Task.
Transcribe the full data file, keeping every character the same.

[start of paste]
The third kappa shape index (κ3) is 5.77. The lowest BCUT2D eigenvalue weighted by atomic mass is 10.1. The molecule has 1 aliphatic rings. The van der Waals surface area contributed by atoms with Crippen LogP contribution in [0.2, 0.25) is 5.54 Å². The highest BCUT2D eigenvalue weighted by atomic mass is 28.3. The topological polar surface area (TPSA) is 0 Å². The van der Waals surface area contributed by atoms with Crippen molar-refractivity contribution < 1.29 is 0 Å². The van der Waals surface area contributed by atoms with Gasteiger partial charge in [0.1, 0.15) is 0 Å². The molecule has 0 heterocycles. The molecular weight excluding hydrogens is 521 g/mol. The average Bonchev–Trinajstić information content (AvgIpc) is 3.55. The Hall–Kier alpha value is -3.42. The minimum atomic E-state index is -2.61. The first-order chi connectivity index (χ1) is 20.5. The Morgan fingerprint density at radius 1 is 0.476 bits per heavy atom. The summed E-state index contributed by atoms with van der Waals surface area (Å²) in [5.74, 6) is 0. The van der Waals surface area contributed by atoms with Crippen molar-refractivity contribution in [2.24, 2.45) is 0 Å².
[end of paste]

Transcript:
The third kappa shape index (κ3) is 5.77. The lowest BCUT2D eigenvalue weighted by atomic mass is 10.1. The molecule has 1 aliphatic rings. The van der Waals surface area contributed by atoms with Crippen LogP contribution in [0.2, 0.25) is 5.54 Å². The highest BCUT2D eigenvalue weighted by atomic mass is 28.3. The topological polar surface area (TPSA) is 0 Å². The van der Waals surface area contributed by atoms with Crippen molar-refractivity contribution < 1.29 is 0 Å². The van der Waals surface area contributed by atoms with Gasteiger partial charge in [0.1, 0.15) is 0 Å². The molecule has 0 heterocycles. The molecular weight excluding hydrogens is 521 g/mol. The average Bonchev–Trinajstić information content (AvgIpc) is 3.55. The Hall–Kier alpha value is -3.42. The minimum atomic E-state index is -2.61. The first-order chi connectivity index (χ1) is 20.5. The Morgan fingerprint density at radius 1 is 0.476 bits per heavy atom. The summed E-state index contributed by atoms with van der Waals surface area (Å²) in [5.74, 6) is 0. The van der Waals surface area contributed by atoms with Crippen molar-refractivity contribution in [2.24, 2.45) is 0 Å².